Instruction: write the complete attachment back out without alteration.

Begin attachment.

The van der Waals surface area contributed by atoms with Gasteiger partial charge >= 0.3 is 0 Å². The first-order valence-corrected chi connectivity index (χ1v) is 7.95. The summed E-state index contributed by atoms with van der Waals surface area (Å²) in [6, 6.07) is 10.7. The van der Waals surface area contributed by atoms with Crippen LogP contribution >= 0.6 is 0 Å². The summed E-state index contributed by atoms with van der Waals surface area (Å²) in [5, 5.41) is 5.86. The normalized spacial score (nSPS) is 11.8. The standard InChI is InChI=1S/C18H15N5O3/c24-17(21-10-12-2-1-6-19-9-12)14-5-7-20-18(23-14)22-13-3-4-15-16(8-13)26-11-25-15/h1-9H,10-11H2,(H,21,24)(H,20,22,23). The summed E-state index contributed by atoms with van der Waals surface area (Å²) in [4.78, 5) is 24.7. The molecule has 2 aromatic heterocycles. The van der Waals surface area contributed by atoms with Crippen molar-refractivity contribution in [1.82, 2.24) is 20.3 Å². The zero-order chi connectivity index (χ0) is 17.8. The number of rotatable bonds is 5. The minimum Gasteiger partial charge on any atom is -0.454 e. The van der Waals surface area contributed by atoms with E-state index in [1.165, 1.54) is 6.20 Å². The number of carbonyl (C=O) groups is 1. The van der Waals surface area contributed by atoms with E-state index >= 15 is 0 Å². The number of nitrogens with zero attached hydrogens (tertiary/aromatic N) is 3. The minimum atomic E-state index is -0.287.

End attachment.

The van der Waals surface area contributed by atoms with Gasteiger partial charge >= 0.3 is 0 Å². The first-order valence-corrected chi connectivity index (χ1v) is 7.95. The summed E-state index contributed by atoms with van der Waals surface area (Å²) in [6, 6.07) is 10.7. The van der Waals surface area contributed by atoms with Crippen LogP contribution >= 0.6 is 0 Å². The summed E-state index contributed by atoms with van der Waals surface area (Å²) in [5, 5.41) is 5.86. The normalized spacial score (nSPS) is 11.8. The standard InChI is InChI=1S/C18H15N5O3/c24-17(21-10-12-2-1-6-19-9-12)14-5-7-20-18(23-14)22-13-3-4-15-16(8-13)26-11-25-15/h1-9H,10-11H2,(H,21,24)(H,20,22,23). The summed E-state index contributed by atoms with van der Waals surface area (Å²) in [4.78, 5) is 24.7. The molecule has 2 aromatic heterocycles. The van der Waals surface area contributed by atoms with Crippen molar-refractivity contribution in [1.82, 2.24) is 20.3 Å². The zero-order chi connectivity index (χ0) is 17.8. The number of rotatable bonds is 5. The minimum Gasteiger partial charge on any atom is -0.454 e. The van der Waals surface area contributed by atoms with E-state index in [1.165, 1.54) is 6.20 Å². The number of carbonyl (C=O) groups is 1. The van der Waals surface area contributed by atoms with E-state index >= 15 is 0 Å². The number of nitrogens with zero attached hydrogens (tertiary/aromatic N) is 3. The minimum atomic E-state index is -0.287.